Report by Ian Grant
Matt Rowson's preview for this match directed some thinly disguised vitriol at the
new Craven Cottage regime, casting the occasion not as a meaningless cup fixture but another
chance to remind Kev 'n' Ray of their mortality. Well, that seemed like a
whole bundle of fun so I'm going to join in.
The Fulham Saga disgusts me. From the media circus (the idea that Mohammed
Al Fayed 'rescued' this once great club from oblivion is particularly repellent - they'd just
been promoted, for heaven's sake) to the parade of signings (it's entirely appropriate
that the most successful one should also be a cheating asswipe - Paul Peschisolido, he of
the dive to get Paul Furlong sent off), it fairly reeks of an arrogant disregard for
supporters' views and club tradition. Sitting cherry-like atop the whole stinking mess is
the sacking of Mickey Adams, done with enough haste to demonstrate that no-one in the
new regime had the slightest intention of even pretending to listen to those who actually knew best -
I trust that those Cottagers fans are taking everything with large pinches of salt. I fear
for Fulham, I really do. Everything that has happened thus far has pointed to absolute
ignorance of football and its culture on the part of the new board. That's a
dangerous precedent. If you ask me, Mohammed Al Fayed is Bill Archer with a Santa Claus hat on - there's
more than one way to strip the heart and soul from a football club.
In the end, though, not even the desire to see Kev 'n' Ray humiliated could elevate
this ridiculous game to the status of a competitive fixture. For that to happen
there would have had to be some reason for not wanting to be beaten. While the players
had places to fight for, the fans had no incentive to look for victory whatsoever -
I'll be quite honest and admit that I wanted us to lose.
The Auto Windscreen Shield is simply a ludicrous waste of everyone's time. Even the reward of
a trip to Wembley is rather dubious compensation for half a dozen dreary evenings
like this one. Graham Taylor, in his infinite wisdom, reacted to the fixture exactly
as I'd want him to react - he treated it as a reserve game. Not one of Saturday's
starting line-up played and only Steve Palmer and a half-fit Jason Lee could claim
to be first team regulars. We even had the obligatory Swedish triallist at left wing-back.
Of course, playing your reserve side removes the last possible argument in favour
of wanting to win - the old "you don't want to get in the habit of losing" chestnut. Since
the first eleven was at home in front of Eastenders and the second eleven is well accustomed
to being beaten anyway, that's not an issue. Slightly strange, then, that some Watford
fans appeared to get quite excited at the prospect of a late equaliser.
But this was not just a meaningless fixture. This was a very bad meaningless
fixture. Shapeless, directionless football played at a fairly pedestrian pace in
front of a completely silent crowd. No sooner had it started than I wanted it to end as I remembered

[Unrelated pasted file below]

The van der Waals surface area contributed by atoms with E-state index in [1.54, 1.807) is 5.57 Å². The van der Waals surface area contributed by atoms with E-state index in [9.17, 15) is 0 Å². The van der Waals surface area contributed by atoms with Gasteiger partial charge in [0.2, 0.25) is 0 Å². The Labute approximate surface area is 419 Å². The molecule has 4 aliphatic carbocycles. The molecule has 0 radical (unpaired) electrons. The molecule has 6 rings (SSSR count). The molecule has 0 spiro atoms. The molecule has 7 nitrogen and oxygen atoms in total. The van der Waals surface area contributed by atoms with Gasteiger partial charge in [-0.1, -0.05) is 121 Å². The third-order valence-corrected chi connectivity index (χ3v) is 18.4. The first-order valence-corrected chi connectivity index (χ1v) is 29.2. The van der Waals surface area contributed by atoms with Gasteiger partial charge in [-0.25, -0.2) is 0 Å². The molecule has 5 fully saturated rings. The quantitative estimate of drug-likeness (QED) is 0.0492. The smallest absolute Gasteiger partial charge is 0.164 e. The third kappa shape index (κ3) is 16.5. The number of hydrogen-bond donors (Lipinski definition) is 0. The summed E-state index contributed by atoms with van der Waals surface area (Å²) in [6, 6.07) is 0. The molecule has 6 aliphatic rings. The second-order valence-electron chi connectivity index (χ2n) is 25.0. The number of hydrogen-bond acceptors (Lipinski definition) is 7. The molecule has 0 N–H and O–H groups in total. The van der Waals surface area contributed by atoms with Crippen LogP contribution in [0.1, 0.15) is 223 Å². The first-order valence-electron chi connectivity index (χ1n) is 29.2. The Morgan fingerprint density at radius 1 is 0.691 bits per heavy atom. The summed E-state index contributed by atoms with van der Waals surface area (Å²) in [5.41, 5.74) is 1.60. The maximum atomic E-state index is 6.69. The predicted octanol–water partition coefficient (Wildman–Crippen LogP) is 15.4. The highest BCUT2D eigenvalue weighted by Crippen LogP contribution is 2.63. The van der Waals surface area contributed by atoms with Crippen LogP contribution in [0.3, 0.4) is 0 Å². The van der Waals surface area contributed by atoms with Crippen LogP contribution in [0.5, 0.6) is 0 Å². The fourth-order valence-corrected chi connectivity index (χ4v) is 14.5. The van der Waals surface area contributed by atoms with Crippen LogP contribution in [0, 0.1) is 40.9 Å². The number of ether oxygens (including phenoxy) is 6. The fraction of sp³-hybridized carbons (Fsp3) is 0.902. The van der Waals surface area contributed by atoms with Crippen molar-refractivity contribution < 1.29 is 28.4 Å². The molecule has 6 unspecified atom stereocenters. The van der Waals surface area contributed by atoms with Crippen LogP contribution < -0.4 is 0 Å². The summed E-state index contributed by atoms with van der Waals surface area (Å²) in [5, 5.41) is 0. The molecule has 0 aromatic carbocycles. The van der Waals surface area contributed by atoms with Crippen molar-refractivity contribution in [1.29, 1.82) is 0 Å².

exactly why I'd moaned so much during last season's AWS matches.
Fulham had the better of the opening exchanges and, by the time Moody rose to
head in from a right wing cross, they deserved their lead. Further chances
came their way as Chris Day excelled with a superb double save, blocking a striker's
run with his legs before parrying the rebound, and a Fulham player poked a cross wide when it seemed easier to score.
Although we gradually tightened things up a bit at the back, there was little
improvement further forward. You could only feel sorry for Nathan Lowndes in the
first half as he chased hopeless through-balls time and again. On this evidence,
I'd like to see more of Lowndes - it'd be about time since, as a relative veteran, he's
in danger of becoming a permanent reserve teamer. Football's full of functional
players and it seems to me that Lowndes is more than that - whether he's good enough remains
to be seen but he was certainly the only Watford player showing any signs of
invention or imagination last night.
We ended the first half having had just one shot on target, a feeble long-range
effort from Jason Lee. The forwards were largely blameless, though - it was in
the midfield that we were being out-played. Too many Watford players, particularly
the likes of Steve Talboys and Clint Easton, offered neither presence nor
influence in the middle of the pitch. It was bloody dreadful.
The second half was only marginally better. We did manage some more shots at
goal, Lowndes wasting the best chance with an extra touch that allowed a defender
to get in and deflect his shot wide, but we were no more composed or creative. At the
back, further youthful lapses allowed everyday situations to escalate into
minor crises and at least two shots skimmed across the face of goal.
An evening that's best and easily forgotten, then. It says much of our team and performance
that Steve Palmer was the outstanding Watford player simply by virtue of being
Steve Palmer - he did what he always does, sweeping up the debris around the penalty
area, but he did it in less auspicious surroundings than usual.
Anyway, none of that really matters - what counts is that we don't have to
waste any more Tuesday nights on this wretched excuse for a tournament.
Kev 'n' Ray are welcome to it.